Using our cost numbers from above, 11,000 tweets means 2,750 labor hours, at a cost of $68,750. And that feels like it squares. If we assume that’s two years of an entry-level social media specialist’s salary, that means we’d expect an entry-level marketer to be able to build a brand’s following to 10,000 people over the course of a couple of years.
It’s also worth mentioning that I’m considering follower-building disjoint from promoting content and linking people off of the platform. In other words, you’re not going to build a following with nothing but self-promotional tweets. You have to roll up your sleeves and create platform-specific content to build this following (or become director of the FBI).
Modeling ROI for the Campaign
How do we tie this all together for the sake of starting to model ROI?
Well, the last missing piece of the puzzle is the actual click-through rate (CTR), which lets us talk in terms of cost per click (CPC). You can find different figures by googling around, but let’s go with the one from HubSpot, of 1.64%. (It’d be interesting to unpack the “why” of CTR decreasing as a function of follower count, but given that I don’t understand the reasoning behind that, I’ll just use their broad average.)
Let’s say that we want to build a following of 10,000 people and then promote content to that following. Here’s our cost and return structure.
- Building that following costs $68,750.
- Once you start promoting content, you pay about $6 per 10K impressions and 164 clicks. That’s a $0.60 cost per mille/thousand (CPM), and a $0.04 CPC.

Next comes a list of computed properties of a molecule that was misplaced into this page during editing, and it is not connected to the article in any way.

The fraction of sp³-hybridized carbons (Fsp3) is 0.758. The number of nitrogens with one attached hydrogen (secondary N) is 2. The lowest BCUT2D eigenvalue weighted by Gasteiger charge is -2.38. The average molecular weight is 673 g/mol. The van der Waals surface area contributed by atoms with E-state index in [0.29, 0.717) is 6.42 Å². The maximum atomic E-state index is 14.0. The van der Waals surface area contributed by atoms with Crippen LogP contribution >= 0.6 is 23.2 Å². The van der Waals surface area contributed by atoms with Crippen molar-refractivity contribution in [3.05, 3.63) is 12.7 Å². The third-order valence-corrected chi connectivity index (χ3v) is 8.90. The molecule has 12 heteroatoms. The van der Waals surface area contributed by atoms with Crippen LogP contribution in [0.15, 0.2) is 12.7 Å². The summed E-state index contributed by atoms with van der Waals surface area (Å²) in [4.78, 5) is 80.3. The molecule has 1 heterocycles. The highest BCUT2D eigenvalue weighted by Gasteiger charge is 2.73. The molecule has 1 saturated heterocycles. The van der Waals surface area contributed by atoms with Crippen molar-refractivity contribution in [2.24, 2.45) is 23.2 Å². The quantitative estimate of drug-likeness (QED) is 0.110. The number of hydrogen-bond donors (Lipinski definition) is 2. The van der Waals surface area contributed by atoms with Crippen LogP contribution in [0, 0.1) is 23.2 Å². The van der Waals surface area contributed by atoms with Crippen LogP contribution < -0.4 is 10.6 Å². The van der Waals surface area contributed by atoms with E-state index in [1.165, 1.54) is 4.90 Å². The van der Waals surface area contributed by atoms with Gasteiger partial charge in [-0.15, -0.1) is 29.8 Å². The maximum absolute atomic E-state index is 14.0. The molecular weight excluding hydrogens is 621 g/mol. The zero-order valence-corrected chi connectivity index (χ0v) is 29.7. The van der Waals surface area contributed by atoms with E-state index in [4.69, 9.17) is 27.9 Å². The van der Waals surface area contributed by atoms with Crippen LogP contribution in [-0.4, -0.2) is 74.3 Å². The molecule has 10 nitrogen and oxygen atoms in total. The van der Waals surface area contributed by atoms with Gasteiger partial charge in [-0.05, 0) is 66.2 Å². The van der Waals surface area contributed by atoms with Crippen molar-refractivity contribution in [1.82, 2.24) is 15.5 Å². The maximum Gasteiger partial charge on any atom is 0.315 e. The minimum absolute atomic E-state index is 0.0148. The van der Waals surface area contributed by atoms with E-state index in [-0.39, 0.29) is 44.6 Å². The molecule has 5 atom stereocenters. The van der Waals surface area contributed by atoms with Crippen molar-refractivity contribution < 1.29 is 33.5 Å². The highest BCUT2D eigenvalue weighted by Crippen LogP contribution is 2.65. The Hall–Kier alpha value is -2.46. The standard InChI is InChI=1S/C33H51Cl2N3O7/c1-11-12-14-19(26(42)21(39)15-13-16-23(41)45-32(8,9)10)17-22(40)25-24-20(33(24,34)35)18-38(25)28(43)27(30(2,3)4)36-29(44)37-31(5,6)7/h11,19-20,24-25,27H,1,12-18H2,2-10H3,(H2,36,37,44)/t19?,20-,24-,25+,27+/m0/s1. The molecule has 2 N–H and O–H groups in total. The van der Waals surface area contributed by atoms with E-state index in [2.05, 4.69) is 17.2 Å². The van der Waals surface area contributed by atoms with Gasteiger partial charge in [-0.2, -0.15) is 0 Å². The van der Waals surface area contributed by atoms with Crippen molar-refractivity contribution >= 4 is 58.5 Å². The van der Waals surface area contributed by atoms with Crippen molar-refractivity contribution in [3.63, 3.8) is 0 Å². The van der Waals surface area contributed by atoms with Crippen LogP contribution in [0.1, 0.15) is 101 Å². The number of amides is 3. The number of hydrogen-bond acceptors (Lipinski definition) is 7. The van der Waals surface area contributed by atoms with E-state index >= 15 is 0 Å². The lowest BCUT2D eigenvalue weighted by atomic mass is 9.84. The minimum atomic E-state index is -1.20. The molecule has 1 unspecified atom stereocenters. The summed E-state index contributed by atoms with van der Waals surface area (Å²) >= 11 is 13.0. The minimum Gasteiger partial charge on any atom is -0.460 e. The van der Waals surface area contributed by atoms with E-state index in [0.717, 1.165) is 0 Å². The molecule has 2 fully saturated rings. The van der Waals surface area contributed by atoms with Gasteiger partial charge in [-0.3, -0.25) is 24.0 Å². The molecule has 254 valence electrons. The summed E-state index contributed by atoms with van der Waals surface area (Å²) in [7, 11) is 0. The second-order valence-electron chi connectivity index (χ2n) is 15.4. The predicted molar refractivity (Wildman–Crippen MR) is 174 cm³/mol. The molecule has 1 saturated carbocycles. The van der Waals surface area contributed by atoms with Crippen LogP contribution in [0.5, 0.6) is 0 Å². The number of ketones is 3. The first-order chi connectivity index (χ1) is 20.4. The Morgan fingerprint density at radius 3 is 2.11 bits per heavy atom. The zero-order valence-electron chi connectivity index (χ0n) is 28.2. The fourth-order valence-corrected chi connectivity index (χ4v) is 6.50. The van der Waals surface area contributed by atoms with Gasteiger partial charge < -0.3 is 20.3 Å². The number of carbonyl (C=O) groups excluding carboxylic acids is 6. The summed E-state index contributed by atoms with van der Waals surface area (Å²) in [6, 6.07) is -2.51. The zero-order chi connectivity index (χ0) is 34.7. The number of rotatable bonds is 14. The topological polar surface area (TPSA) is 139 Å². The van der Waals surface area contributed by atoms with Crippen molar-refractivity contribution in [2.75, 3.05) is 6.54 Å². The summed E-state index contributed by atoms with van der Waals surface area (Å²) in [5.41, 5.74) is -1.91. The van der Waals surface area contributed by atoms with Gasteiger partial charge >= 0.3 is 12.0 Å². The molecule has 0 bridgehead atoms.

So once you’ve sunk almost $70K into the platform, you earn extremely good returns. This article pegs a typical CPM for advertising on Google at $2.80, and your Twitter following is likely to be way better segmented than Google searchers. And this article puts the CPC in tech at $3.80 for search ads and $0.51 for display ads.
But obviously we need to factor in that investment in the platform when looking at it for marketing.
Let’s do that by assuming that, after you’ve built your following, you create 10, 100, 1,000, and 10,000 promotional tweets. Further, let’s assume that you should create about three non-promotional tweets for every promotional tweet to avoid losing followers. Here’s what that looks like, in terms of CPM and CPC.
How to Interpret the Values and Model
Throughout this post, I’ve talked about creating campaign models through a general lens of reducing uncertainty. That’s been fairly abstract so far, but you can see how we approach this more concretely through the spreadsheet screenshot above.
Anything requiring more research or data becomes a variable in the model. We can then add confidence factors to the variables (or eventually consider them constants) as we go along.